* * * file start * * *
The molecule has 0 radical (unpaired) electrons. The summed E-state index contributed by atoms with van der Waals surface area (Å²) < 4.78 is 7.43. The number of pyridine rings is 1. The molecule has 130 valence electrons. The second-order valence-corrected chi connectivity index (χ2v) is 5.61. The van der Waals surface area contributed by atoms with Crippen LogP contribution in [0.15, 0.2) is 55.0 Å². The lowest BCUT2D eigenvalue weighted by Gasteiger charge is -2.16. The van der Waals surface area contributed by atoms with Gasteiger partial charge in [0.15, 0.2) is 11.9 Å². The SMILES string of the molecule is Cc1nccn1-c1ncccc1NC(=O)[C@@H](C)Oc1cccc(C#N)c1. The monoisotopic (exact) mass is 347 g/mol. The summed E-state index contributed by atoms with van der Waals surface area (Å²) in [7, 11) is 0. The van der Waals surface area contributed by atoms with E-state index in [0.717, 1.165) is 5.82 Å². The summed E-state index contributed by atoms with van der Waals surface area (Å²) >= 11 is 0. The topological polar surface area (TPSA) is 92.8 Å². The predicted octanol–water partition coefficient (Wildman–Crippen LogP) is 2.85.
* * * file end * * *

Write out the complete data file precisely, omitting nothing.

The molecule has 0 radical (unpaired) electrons. The summed E-state index contributed by atoms with van der Waals surface area (Å²) < 4.78 is 7.43. The number of pyridine rings is 1. The molecule has 130 valence electrons. The second-order valence-corrected chi connectivity index (χ2v) is 5.61. The van der Waals surface area contributed by atoms with Crippen LogP contribution in [0.15, 0.2) is 55.0 Å². The lowest BCUT2D eigenvalue weighted by Gasteiger charge is -2.16. The van der Waals surface area contributed by atoms with Gasteiger partial charge in [0.15, 0.2) is 11.9 Å². The SMILES string of the molecule is Cc1nccn1-c1ncccc1NC(=O)[C@@H](C)Oc1cccc(C#N)c1. The monoisotopic (exact) mass is 347 g/mol. The summed E-state index contributed by atoms with van der Waals surface area (Å²) in [7, 11) is 0. The van der Waals surface area contributed by atoms with E-state index in [0.717, 1.165) is 5.82 Å². The summed E-state index contributed by atoms with van der Waals surface area (Å²) >= 11 is 0. The topological polar surface area (TPSA) is 92.8 Å². The predicted octanol–water partition coefficient (Wildman–Crippen LogP) is 2.85.